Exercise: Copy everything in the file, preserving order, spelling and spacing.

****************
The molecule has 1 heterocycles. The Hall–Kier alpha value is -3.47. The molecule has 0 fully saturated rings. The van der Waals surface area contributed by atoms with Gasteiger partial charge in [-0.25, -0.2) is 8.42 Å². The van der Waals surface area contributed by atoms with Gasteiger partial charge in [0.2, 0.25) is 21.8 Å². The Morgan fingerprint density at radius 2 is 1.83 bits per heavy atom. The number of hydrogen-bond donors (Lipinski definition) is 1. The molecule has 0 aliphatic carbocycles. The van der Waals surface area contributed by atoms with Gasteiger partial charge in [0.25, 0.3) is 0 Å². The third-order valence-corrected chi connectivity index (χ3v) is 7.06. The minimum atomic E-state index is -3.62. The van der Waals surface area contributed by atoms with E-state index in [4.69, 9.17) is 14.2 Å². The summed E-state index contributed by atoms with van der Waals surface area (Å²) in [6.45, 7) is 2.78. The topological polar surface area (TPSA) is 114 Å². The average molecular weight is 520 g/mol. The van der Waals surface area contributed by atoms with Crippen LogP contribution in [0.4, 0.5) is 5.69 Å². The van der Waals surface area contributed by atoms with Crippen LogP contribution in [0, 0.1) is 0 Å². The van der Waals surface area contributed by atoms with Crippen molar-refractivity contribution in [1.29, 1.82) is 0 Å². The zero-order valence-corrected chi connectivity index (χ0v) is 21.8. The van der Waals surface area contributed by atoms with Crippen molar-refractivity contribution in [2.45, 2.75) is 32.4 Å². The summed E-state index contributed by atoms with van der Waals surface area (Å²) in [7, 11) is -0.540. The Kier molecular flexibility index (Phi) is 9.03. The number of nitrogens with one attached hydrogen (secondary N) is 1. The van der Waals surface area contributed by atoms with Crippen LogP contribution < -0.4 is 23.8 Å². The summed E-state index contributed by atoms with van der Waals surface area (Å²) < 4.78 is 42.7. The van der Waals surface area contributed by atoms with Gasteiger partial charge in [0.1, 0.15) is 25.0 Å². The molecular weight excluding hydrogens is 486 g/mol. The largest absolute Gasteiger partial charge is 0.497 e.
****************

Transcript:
The molecule has 1 heterocycles. The Hall–Kier alpha value is -3.47. The molecule has 0 fully saturated rings. The van der Waals surface area contributed by atoms with Gasteiger partial charge in [-0.25, -0.2) is 8.42 Å². The van der Waals surface area contributed by atoms with Gasteiger partial charge in [0.2, 0.25) is 21.8 Å². The Morgan fingerprint density at radius 2 is 1.83 bits per heavy atom. The number of hydrogen-bond donors (Lipinski definition) is 1. The molecule has 0 aliphatic carbocycles. The van der Waals surface area contributed by atoms with Gasteiger partial charge in [0.25, 0.3) is 0 Å². The third-order valence-corrected chi connectivity index (χ3v) is 7.06. The minimum atomic E-state index is -3.62. The van der Waals surface area contributed by atoms with E-state index in [4.69, 9.17) is 14.2 Å². The summed E-state index contributed by atoms with van der Waals surface area (Å²) in [6.45, 7) is 2.78. The topological polar surface area (TPSA) is 114 Å². The average molecular weight is 520 g/mol. The van der Waals surface area contributed by atoms with Crippen LogP contribution in [0.4, 0.5) is 5.69 Å². The van der Waals surface area contributed by atoms with Crippen LogP contribution in [0, 0.1) is 0 Å². The van der Waals surface area contributed by atoms with Crippen molar-refractivity contribution in [1.29, 1.82) is 0 Å². The zero-order valence-corrected chi connectivity index (χ0v) is 21.8. The van der Waals surface area contributed by atoms with Crippen molar-refractivity contribution in [2.45, 2.75) is 32.4 Å². The summed E-state index contributed by atoms with van der Waals surface area (Å²) in [7, 11) is -0.540. The Kier molecular flexibility index (Phi) is 9.03. The number of nitrogens with one attached hydrogen (secondary N) is 1. The van der Waals surface area contributed by atoms with Crippen LogP contribution < -0.4 is 23.8 Å². The summed E-state index contributed by atoms with van der Waals surface area (Å²) < 4.78 is 42.7. The van der Waals surface area contributed by atoms with Gasteiger partial charge in [0.1, 0.15) is 25.0 Å². The molecular weight excluding hydrogens is 486 g/mol. The largest absolute Gasteiger partial charge is 0.497 e.